12. As a non-scientist, the “hook” to get me to read something about science is certainly part of the process, and Ed does that very well. That is true in other areas — for example, I’m an attorney, but the quickest way to get me to stop reading my Bar Journal is to bog the point of a story down in ‘legalese’. (To be honest, the science is much more interesting than the law anyway).
    In his book, Drive, by Daniel Pink, one of the discussions he explores is the difference between extrinsic and intrinsic motivation. For me, reading the science articles comes from intrinsic motivation. They are interesting, therefore I read. I suspect if I had to do it for $$ or to maintain my professional credentials, I might find it much less engaging.
    All that said, Ed, you do a great job of communicating what interests you. The wasabi comment was spot on — that was the story that I sent my husband because he’s such a wasabi fan. He has little time for recreational reading, so if I send him one, it’s like a little break of ‘fun’ in the ‘reality’ of his day.

  13. I totally agree with this post. I’m currently doing research on malaria dynamics but I got here because I liked blue whales and dinosaurs. Then I liked maths that described ecology and evolution. Now I’m maybe doing something useful for the world. And thats exactly the point. Getting people interested in science will mean we have more scientists and a better scientific culture. Thats only going to lead to better practical science, even if it came from “this is cool” science.
    I think this is the main lesson schools need to learn. I hated every biology lesson I ever had until I started my degree in biology. I knew I liked biology, I just didn’t like it in school. And that’s because they teach stuff that a lot of people (me especially included) find boring such as the kalvin cycle and how osmosis works. Instead teach kids dinosaurs and laser guns, if they decide they want to learn physiology later they can catch up very easily.

  14. IanW

    Fear not the T.Rex with the F14; fear instead the MRSA with a cruise missile….

  15. efrique

    “Science is interesting, and if you don’t like it, you can f**k off.”

    I think a big probalem with a lot of science journalism is that a lot of journalists seem to have been inculcated with some sense that science isn’t actually very interesting and must be tarted up with tabloid stock nonsense along the lines of “boffins are baffled by…” (and New Scientist has fallen into this sort of ludicrous sensationalising in a big way), and finding fringe loonies who’ll say some major area of science is all wrong without being able to say actually very much of substance.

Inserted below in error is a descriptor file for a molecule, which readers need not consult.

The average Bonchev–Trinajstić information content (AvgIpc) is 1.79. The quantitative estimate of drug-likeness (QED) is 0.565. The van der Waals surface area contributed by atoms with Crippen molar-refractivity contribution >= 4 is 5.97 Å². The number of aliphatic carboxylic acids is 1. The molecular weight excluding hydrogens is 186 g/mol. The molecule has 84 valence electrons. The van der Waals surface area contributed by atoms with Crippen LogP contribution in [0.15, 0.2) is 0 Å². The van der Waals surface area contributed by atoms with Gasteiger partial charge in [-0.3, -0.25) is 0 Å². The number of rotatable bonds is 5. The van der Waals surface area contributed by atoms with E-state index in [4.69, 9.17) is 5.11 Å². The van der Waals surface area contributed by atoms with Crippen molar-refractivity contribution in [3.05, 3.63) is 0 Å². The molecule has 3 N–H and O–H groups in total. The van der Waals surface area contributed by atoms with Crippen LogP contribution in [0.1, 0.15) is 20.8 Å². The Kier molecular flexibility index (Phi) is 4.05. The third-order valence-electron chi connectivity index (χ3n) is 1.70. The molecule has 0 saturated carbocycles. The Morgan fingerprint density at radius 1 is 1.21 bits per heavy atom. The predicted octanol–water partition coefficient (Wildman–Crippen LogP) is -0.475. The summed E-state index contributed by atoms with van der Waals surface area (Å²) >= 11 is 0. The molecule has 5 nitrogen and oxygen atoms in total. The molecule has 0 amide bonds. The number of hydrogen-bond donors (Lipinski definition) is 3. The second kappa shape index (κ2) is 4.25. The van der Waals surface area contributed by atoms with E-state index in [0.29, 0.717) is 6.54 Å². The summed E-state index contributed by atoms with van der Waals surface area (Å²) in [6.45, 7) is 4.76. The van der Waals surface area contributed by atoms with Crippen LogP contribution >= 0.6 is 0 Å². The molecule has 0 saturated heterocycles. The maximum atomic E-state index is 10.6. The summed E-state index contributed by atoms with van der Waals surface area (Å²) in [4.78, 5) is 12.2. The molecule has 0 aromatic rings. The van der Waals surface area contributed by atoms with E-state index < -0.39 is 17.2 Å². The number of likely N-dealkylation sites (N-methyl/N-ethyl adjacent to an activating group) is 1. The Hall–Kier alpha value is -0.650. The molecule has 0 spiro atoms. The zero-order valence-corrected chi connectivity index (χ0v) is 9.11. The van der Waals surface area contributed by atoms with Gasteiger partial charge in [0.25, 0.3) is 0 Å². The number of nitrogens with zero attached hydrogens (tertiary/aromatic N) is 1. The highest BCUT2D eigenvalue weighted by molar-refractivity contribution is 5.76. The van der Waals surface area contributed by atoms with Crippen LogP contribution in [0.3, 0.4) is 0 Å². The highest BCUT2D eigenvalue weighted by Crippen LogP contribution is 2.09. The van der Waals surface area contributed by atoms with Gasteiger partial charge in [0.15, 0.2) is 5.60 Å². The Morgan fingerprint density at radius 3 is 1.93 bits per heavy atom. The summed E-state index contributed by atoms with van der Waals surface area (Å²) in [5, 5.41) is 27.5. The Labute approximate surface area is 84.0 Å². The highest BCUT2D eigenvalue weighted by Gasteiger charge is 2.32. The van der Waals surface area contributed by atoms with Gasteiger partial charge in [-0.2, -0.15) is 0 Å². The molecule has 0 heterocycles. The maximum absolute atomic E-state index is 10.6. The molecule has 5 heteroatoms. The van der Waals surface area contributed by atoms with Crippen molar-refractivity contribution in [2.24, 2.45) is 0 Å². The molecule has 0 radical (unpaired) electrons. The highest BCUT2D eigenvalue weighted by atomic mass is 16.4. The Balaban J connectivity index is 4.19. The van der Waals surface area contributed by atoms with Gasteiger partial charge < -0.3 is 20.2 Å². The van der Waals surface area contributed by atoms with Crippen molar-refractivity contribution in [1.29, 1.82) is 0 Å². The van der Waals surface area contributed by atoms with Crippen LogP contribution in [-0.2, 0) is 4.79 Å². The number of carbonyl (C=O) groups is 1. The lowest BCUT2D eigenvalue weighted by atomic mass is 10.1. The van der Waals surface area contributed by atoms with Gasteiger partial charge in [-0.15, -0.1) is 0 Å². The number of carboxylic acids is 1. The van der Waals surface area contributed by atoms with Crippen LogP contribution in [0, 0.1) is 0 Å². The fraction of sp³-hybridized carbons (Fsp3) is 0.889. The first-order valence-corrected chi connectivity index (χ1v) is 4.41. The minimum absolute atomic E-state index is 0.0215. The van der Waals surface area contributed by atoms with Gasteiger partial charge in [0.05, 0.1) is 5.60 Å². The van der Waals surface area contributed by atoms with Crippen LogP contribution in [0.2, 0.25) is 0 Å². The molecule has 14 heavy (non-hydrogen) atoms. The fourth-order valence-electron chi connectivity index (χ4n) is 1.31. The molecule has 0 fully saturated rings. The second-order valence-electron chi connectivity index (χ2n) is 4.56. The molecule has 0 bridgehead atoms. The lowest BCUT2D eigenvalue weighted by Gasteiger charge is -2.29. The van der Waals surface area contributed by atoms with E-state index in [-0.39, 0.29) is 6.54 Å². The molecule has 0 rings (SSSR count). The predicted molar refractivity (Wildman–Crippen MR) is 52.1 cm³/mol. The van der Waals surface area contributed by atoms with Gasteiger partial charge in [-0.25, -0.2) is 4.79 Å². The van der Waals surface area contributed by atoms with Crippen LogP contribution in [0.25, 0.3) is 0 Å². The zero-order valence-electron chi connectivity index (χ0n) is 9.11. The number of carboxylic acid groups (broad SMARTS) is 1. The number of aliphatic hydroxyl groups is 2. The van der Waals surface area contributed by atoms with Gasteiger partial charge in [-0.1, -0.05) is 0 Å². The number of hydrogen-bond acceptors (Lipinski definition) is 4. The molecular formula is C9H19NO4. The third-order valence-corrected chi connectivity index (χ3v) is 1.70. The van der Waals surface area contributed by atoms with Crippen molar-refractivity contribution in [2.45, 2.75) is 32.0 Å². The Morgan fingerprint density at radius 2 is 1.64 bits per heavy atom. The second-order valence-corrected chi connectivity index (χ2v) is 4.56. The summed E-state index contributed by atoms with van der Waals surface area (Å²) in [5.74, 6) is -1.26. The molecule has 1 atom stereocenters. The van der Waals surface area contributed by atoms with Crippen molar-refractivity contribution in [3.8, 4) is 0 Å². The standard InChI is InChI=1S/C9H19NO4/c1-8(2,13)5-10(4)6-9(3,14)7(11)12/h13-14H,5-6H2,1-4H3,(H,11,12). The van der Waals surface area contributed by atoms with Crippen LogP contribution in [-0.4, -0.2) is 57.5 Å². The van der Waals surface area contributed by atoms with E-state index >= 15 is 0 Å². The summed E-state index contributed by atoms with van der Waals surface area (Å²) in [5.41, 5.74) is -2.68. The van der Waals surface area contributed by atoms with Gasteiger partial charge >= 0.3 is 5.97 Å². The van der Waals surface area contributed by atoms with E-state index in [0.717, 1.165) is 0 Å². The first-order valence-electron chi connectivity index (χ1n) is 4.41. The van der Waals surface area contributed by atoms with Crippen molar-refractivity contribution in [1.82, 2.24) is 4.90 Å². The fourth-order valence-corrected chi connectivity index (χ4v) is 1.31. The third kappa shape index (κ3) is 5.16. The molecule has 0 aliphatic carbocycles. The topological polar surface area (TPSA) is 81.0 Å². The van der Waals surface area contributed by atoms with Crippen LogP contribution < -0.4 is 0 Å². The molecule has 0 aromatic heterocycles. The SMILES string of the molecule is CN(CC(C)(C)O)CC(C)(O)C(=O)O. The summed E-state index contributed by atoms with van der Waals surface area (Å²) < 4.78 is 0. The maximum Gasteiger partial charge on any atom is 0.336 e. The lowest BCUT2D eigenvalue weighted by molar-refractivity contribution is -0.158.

The problem is, this sensationalism makes science increasingly irrelevant and about as interesting as the latest bigfoot photo… which is to say not very.
    When the attitude at New Scientist was very much in the vein of “science is interesting” I bought it all the time (I have shelves and boxes filled with old New Scientists). But now why would I bother? I can read better sensationalist journalism elsewhere, should I be insane enough to want to infect my brain with it.
    Real science *is* interesting, but many science journalists seem to have forgotten, or have been told otherwise by their editors, or maybe they don’t even know.

  16. I’m coming a little late to the party but a lot of the article – and some of the followng comments – really resonates with me. I’ve long been a science nerd who thought that a lot of what I found out about science was simply cool. As a kid this was by flicking from page to page in an encyclopedia, and more recently by getting lost on the interweb. I now teach and daily face the same struggle I suppose a journalist does, how to make the subject interesting to an audience. (Journalism is something I’ve only dabbled in and never very profitably)
    Some of my kids react in this very scientific way, of just ‘this is cool’. Some of that is about links to previous ideas, or explaining a puzzle, or just interesting in ways that are hard to explain. Those kids are a delight, and become rarer as the classes get older. Some kids want to know why it matters, what the implications are for them (and I suppose, by implication, for humans in general). This is very much the focus most current science GCSE courses take, talking about relevance, or sometimes commercial outcomes. (Scarily a recent markscheme only awarded marks if a student explained bias in terms of financial incentives – in a science question discussing experimental results)
    For Python fans, I’d like to include a link to a brilliant that appeared today on The Lay Scientist entitled “What Have The Scientists Ever Done For Us?”
    http://layscience.net/node/980
    I try to regularly share moments of awe and wonder with my kids, at all levels, from the sheer scale (scientific, financial, political) of the LHC to biological oddities such as pipeworms (seen here!) and platypus. It’s what got me into science. Maybe they will see the beauty of it too.

  17. I hear everything you say, Ed. The whole “this is cool” idea is precisely the reason why my own blog is existing, only that I collect the wild stories from neurology annals and such.
    While I occassionally write ‘news’ items and such, I try not to lose sight of my main goal which is to educate and entertain at the same time. I find that the only problem I have is translating the stuffy anf high-falutin’ language of science papers into easily readable text, but that’s an ongoing project and I’m sure I’ll get there eventually!

  18. Despite its limitations, science does save and change the world: its that simple.